Reading Socrates in Plato's Dialogues (Stephen MacKenna Lecture, Dublin, January 2009)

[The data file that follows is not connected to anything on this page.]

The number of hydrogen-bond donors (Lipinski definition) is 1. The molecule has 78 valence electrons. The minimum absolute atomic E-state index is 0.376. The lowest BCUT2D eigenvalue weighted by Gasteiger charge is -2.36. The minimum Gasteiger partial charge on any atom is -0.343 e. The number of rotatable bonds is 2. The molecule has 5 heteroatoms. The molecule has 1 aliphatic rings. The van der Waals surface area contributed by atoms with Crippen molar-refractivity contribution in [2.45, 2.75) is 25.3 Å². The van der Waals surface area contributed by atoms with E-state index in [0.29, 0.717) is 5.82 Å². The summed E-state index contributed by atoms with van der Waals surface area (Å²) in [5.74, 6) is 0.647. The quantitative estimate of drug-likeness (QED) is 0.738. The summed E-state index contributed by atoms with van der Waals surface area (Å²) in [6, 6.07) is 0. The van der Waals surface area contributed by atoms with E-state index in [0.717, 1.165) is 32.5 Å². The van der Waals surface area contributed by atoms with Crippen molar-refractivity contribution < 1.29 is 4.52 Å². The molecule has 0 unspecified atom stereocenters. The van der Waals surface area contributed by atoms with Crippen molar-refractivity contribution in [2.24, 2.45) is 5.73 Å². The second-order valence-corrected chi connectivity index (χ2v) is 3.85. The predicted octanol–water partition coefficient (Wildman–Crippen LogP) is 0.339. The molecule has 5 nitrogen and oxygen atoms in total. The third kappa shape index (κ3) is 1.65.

If we love Plato, as I do, or even if we merely read him, we inevitably come up against a version of what has become known as 'the Socratic problem'.1 As the main speaker in most of the Platonic dialogues, there appears a certain 'Socrates'. But who is this 'Socrates'? Plato portrays him, much of the time, as someone able to introduce, and talk about, a whole range of ideas for us to think about and, as Plato evidently hopes, either to adopt or to use as the basis for our own solutions. (True, Plato's Socrates typically disclaims ownership of the ideas in question, but if they are not his, he rarely tells us enough about their real ownership to pin them on anyone else.) In our times, by contrast - to put several different modern ideas of 'Socrates' together - he is the image of an admirably — and/or irritatingly - sharp-minded, and sharp-tongued, person who spent his life trying to get people to think, but had little of his own to offer apart from a few paradoxes and a sense of (his own?) moral uprightness, and who finally managed to get himself executed by the mindless masses. Even the late Gregory Vlastos, one of the great figures of twentieth-century scholarship on Socrates and Plato, evidently had a greater regard for Socrates as a model person of conscience than as a philosopher of substance. And the odd thing is that we claim to get this picture of ours from the very same source that makes of Socrates the representative and mouthpiece of that great edifice that is Platonism (whatever 'Platonism' may be): Plato's dialogues. So which is this 'Socrates' - the paradigm of a Platonist, or the well-meaning, and/or irritating, pedlar of paradox? That, essentially, is the question I want to address in this lecture. Or, to put the question in another, more combative way, why should Plato give Socrates the place of honour in the dialogues, as he does, if 'Socrates' is the person most moderns seem to think he was? And why indeed do we give Socrates the respect we do? Shouldn't it be Plato, not Socrates, who appears in the place of honour across from Homer in the middle of the main quad of Trinity College? Without Plato, after all, what would Socrates be, apart from the putative founding figure of what used quaintly to be called some 'minor Socratic schools' of philosophy?


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